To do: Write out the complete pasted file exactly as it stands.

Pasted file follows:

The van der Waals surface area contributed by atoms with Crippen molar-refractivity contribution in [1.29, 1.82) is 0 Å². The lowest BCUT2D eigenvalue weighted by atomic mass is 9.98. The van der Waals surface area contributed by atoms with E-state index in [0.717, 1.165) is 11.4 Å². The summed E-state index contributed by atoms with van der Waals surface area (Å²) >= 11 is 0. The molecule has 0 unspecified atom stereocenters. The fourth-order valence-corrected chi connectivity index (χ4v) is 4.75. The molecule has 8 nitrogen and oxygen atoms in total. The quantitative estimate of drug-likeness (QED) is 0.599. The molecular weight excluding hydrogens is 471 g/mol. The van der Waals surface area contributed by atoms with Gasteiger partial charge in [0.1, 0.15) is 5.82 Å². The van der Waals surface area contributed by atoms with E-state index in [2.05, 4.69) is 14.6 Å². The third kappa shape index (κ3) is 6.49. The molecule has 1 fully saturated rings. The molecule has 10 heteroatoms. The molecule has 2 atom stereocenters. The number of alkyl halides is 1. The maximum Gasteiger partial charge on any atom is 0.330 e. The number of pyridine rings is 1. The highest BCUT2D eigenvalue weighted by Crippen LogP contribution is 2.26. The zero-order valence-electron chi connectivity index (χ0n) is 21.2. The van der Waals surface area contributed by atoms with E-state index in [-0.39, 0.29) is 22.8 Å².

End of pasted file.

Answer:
The van der Waals surface area contributed by atoms with Crippen molar-refractivity contribution in [1.29, 1.82) is 0 Å². The lowest BCUT2D eigenvalue weighted by atomic mass is 9.98. The van der Waals surface area contributed by atoms with E-state index in [0.717, 1.165) is 11.4 Å². The summed E-state index contributed by atoms with van der Waals surface area (Å²) >= 11 is 0. The molecule has 0 unspecified atom stereocenters. The fourth-order valence-corrected chi connectivity index (χ4v) is 4.75. The molecule has 8 nitrogen and oxygen atoms in total. The quantitative estimate of drug-likeness (QED) is 0.599. The molecular weight excluding hydrogens is 471 g/mol. The van der Waals surface area contributed by atoms with Gasteiger partial charge in [0.1, 0.15) is 5.82 Å². The van der Waals surface area contributed by atoms with E-state index in [2.05, 4.69) is 14.6 Å². The third kappa shape index (κ3) is 6.49. The molecule has 1 fully saturated rings. The molecule has 10 heteroatoms. The molecule has 2 atom stereocenters. The number of alkyl halides is 1. The maximum Gasteiger partial charge on any atom is 0.330 e. The number of pyridine rings is 1. The highest BCUT2D eigenvalue weighted by Crippen LogP contribution is 2.26. The zero-order valence-electron chi connectivity index (χ0n) is 21.2. The van der Waals surface area contributed by atoms with E-state index in [-0.39, 0.29) is 22.8 Å².